The Vantage report also made several other noteworthy predictions relating to product developments for 2019. AbbVie’s Humira (adalimumab), an anti-inflammatory drug for treating arthritis, plaque psoriasis, ankylosing spondylitis, Crohn's disease, and ulcerative colitis, will continue to be the world’s biggest-selling drug in 2019, with sales of just under $21 billion. For new product launches in 2019, Alexion Pharmaceuticals’ Ultomiris (ravulizumab) for treating adult patients with paroxysmal nocturnal hemoglobinuria, a rare and life-threatening blood disease, which was approved by the FDA in December 2018, has potentially the largest upside for a new drug approval with a net present value of $10.9 billion. The Vantage report also predicts that AstraZeneca will net the most new sales in 2019, increasing by $2.3 billion over the previous year’s total.

Macroeconomic changes will also be an important consideration for 2019. A recent analysis by PwC for its 2019 global outlook noted a slowdown in global economic growth following a mini-boom between the end of 2016 and early 2018. In the US, the PwC report projects that the boost from fiscal stimulus is likely to fade, higher interest rates may dampen consumer spending and a strong dollar could continue to drag on net exports for growth to moderate from an estimated 2.8% in 2018 to around 2.3% in 2019. On the plus side, the US will record its longest-ever business cycle expansion in July 2019, when the period of growth that began in mid-2009 surpasses the length of the expansion that ran from 1991 until 2001, but this could come to an end in 2020 or 2021, according to the PwC analysis.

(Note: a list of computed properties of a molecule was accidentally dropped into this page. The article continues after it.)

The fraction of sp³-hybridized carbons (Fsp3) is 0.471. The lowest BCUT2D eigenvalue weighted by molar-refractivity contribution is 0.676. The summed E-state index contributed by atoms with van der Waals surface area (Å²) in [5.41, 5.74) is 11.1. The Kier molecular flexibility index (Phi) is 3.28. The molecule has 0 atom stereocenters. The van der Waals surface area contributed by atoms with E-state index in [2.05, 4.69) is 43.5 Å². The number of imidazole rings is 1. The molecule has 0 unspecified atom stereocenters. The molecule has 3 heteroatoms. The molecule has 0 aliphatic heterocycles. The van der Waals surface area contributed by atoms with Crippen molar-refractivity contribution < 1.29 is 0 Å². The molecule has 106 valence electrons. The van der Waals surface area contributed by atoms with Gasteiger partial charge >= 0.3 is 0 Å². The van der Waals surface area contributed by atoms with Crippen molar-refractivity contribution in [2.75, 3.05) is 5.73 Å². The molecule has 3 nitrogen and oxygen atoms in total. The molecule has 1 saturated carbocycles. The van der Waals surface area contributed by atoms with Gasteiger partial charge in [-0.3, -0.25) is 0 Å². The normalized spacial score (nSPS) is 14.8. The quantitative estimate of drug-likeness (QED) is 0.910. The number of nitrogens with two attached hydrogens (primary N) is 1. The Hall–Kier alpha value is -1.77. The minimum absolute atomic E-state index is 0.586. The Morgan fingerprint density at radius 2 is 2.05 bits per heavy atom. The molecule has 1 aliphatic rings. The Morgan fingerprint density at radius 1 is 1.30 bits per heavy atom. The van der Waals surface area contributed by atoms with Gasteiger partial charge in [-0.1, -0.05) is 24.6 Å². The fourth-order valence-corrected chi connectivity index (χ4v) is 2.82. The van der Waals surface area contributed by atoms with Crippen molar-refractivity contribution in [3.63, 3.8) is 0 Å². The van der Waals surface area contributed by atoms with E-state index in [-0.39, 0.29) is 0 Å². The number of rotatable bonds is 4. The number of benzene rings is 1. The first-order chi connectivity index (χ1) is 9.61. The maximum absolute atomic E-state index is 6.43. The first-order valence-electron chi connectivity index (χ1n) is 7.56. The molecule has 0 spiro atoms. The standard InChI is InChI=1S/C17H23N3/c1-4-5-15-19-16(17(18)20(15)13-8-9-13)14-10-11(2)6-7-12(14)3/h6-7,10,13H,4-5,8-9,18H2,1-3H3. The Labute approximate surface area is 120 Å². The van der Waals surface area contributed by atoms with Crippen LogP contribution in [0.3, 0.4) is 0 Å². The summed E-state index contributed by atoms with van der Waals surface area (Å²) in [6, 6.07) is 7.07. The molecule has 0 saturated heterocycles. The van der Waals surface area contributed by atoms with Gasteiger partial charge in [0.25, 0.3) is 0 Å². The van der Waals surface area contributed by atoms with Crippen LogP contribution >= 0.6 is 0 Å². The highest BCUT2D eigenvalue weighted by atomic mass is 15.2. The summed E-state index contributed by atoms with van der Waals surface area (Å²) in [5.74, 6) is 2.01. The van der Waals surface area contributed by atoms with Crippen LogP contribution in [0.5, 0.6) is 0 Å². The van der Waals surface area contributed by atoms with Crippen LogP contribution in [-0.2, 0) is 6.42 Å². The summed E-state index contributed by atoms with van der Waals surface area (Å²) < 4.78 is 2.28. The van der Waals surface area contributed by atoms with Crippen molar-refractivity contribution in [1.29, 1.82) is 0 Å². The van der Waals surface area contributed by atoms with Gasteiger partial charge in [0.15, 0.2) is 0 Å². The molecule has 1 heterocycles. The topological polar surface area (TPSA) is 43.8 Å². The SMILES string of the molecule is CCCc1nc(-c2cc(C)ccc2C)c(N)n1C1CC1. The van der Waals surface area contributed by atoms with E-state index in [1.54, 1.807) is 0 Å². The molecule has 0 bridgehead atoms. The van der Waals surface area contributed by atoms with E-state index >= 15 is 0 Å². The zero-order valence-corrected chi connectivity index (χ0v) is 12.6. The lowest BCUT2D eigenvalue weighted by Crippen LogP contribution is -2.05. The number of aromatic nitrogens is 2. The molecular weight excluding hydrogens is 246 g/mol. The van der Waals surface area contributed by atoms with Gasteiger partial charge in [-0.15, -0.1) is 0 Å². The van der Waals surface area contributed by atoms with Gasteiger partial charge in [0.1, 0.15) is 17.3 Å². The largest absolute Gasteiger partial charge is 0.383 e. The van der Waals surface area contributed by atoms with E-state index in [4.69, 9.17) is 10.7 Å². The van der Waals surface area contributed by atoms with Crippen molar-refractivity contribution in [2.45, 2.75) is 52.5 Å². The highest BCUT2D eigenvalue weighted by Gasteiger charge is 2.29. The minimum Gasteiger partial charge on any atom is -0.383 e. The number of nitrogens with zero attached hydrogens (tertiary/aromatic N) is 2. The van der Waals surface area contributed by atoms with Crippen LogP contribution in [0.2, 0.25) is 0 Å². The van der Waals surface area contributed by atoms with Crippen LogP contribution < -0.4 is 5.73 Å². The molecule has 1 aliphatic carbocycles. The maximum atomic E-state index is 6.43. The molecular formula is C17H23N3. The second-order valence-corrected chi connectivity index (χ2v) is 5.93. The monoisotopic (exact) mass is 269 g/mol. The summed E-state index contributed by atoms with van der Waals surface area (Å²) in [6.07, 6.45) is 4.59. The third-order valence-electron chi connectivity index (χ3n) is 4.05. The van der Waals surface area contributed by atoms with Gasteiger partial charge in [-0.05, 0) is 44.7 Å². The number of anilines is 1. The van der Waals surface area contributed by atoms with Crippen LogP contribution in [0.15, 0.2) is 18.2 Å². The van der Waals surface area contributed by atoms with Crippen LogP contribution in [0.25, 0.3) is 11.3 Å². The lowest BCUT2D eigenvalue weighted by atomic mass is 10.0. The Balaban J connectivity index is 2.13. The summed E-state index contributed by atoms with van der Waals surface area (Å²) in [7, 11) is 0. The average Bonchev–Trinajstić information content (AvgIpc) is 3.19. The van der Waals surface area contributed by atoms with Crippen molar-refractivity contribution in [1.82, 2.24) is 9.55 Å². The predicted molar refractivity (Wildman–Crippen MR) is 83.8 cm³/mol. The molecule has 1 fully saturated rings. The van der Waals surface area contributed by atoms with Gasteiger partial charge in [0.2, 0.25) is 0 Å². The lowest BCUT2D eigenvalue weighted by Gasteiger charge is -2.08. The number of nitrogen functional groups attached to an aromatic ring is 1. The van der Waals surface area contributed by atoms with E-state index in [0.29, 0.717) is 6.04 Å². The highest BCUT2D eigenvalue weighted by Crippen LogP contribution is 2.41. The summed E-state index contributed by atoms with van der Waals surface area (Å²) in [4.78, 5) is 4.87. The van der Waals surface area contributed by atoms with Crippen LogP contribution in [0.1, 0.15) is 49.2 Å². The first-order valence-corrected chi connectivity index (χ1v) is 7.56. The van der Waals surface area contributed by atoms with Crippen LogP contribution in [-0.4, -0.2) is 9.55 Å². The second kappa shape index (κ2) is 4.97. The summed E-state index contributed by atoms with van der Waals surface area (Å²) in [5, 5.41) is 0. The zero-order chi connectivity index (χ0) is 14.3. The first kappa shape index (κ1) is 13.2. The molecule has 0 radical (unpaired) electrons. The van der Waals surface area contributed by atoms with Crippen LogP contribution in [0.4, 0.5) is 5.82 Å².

In the Eurozone, the PwC report projects that uncertainty relating to global trade tensions and Brexit will take a toll while the European Central Bank is likely to offer less support to growth as its quantitative easing policy ends. Growth in China is also expected to slow relative to 2018 due to potential impact of US tariffs and the need for the government to control debt. The report also noted that other emerging market currencies could come under periodic pressure from a strong US dollar, but this effect is likely to lessen later in 2019 due to the US economy slowing.

The PwC report also says that trade wars will continue in 2019, which will impact overall economic performance but also create uncertainty for policy makers in terms of considering the impact of potential tariffs on growth and inflation and for businesses, which will seek to mitigate the impact on their supply chains and customers. The main focus of tensions is likely to remain US-China trade although the report points out other scenarios are possible.